Shown l-r: Ginger Chambless, Head of Research for Commercial Banking at JPMorgan Chase; Ted Archer, Global Head of Business Partner Diversity for JPMorgan Chase; and Audrey Awasom, program manager for WBENC’s Women of Color program. Photo courtesy of JPMorgan Chase

By Ashley Benkarski

NASHVILLE, TN — Women of color are more likely than their white counterparts to start their own business, but receive less access to funding, data shows. 

JPMorgan Chase and Company’s Head of Business Partner Diversity, Ted Archer, said diversity on both sides of the supply chain should be a major focus for industries going forward.

“Women-owned businesses are not only businesses that tend to hire in diverse communities but to hire other women, and who are also the fastest-growing segment of entrepreneurs that we have in our country,” Archer said.

The Women’s Business Enterprise National Council (WBENC) held its annual conference March 20-23 in Nashville, helping connect women entrepreneurs with their peers, supplier diversity professionals, bankers and bigger corporations that could leverage resources to help them grow and sustain their businesses, such as JPMorgan Chase. Archer was in Music City to represent his firm at the conference.

“JPMorgan Chase has had a supplier diversity program and has done this work for over 30 years, and so we feel really great about what supplier diversity means to us and the next evolution of it,” he said.

JPMorgan Chase is a sponsor of WBENC’s Women of Color Program, a series of sessions crafted to “create an effective and successful business ecosystem designed to engage, advise and drive the growth of women of color women-owned businesses,” the WBENC site reads.

According to, though women-owned businesses have been on the rise for years, “the average annual earnings of employees of women-owned firms lag behind the national earnings average of the workers of all firms:  $38,238 in average annual payroll per employee compared with $54,114 . . . In 2018, women-owned firms earned an average of $1.6 million in sales, shipments or revenue; male-owned firms earnings were double that at $3.2 million.”

And women of color business owners have been resilient, starting businesses before, during and after the pandemic. The key, Archer said, is sustaining that momentum.

Archer sees supplier diversity as a force for good, he said, explaining that increasing representation of diverse businesses and their supply chains makes a direct impact on local communities. His firm has been committed to investing time and resources into helping women (and, notably, women of color) entrepreneurs on both sides of the supply chain; just last year, the firm embarked on a global five-year initiative to commit $350 million to women entrepreneurs of color through new policy solutions, low-cost loans and equity investments, and philanthropy.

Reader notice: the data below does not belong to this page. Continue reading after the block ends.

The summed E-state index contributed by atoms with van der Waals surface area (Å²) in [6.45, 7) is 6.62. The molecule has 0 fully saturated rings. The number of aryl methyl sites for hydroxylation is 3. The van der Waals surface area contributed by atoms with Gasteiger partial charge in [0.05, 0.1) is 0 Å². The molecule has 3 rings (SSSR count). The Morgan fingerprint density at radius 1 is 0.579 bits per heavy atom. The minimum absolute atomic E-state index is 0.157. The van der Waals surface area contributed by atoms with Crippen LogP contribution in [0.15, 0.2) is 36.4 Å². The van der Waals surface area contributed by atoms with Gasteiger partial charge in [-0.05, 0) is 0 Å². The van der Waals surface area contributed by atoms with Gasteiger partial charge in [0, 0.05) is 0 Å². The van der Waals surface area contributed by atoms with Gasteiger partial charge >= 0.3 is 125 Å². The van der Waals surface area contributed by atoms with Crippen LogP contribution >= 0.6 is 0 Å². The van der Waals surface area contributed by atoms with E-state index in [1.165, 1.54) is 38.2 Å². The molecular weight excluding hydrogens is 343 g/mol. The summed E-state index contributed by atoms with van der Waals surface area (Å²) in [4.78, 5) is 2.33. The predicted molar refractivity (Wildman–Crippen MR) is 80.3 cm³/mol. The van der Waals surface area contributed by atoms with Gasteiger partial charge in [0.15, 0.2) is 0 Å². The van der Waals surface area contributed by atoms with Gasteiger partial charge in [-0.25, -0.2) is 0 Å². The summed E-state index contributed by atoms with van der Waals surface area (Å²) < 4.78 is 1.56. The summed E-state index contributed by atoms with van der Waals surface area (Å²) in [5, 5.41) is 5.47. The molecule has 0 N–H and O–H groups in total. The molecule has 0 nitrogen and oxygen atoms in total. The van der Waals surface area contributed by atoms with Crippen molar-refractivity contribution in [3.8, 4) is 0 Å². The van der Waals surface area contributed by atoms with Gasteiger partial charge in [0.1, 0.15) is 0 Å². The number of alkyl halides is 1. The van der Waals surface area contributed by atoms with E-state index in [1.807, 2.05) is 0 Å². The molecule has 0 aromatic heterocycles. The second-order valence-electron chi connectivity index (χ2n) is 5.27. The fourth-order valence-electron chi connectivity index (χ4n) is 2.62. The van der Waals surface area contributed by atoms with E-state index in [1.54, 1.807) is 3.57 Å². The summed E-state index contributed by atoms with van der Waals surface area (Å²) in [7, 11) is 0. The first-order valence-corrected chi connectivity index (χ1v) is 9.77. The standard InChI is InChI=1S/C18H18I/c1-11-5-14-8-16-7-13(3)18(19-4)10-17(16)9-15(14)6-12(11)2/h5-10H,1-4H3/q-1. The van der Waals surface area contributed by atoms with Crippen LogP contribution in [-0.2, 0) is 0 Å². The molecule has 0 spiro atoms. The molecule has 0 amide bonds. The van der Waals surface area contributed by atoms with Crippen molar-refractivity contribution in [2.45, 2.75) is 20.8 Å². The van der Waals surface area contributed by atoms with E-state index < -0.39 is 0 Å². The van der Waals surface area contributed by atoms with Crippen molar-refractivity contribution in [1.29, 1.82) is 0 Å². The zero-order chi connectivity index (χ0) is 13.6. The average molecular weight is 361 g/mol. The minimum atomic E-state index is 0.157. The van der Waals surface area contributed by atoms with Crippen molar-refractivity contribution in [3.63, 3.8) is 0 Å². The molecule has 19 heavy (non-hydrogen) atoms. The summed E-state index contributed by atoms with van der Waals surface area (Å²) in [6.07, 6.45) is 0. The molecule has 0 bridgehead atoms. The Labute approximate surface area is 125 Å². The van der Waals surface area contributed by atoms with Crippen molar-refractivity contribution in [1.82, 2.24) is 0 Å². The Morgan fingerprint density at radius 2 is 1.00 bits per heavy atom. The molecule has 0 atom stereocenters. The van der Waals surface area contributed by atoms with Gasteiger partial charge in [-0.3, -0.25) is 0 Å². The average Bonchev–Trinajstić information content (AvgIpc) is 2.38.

“Supplier diversity really is a gateway for companies like JPMorgan Chase to expand on its work in the community and expand on its work with creating inclusive growth,” Archer said. To that end, the firm has committed millions more to Black and Latino firms and challenged their large suppliers to commit to supplier diversity programs as well. Archer said JP Morgan Chase is well on its way to meeting its goals. “This is the beginning of a journey for us to go as deep as we can leveraging our 30 years’ background in advancing supplier diversity.”

That journey includes being strategic about where a company decides to do business, which is why JPMorgan Chase has been so successful in growing its portfolio, Archer said. Further, he relayed the firm is committed to removing barriers to entry when it comes to working with larger companies and being “corporate ready:” having a secure cyber network is an expensive but necessary undertaking that can cost hundreds of thousands of dollars. Archer said that JPMorgan Chase partners with Local Initiatives Support Corporation to create a utility for growing businesses to ease that burden. 

“Supplier diversity really is a holistic way for us to use our entire firm, bring the full force of it,” Archer said. “We know that it’s not just about any one company or any one individual; we need to do that in the context of an ecosystem and in the context of an industry movement, and we’re looking for ways to do that time and again.”

For more information on JPMorgan Chase’s commitment to racial equity visit For more information on WBENC and its Women of Color Program, visit Find Local Initiatives Support Corporation at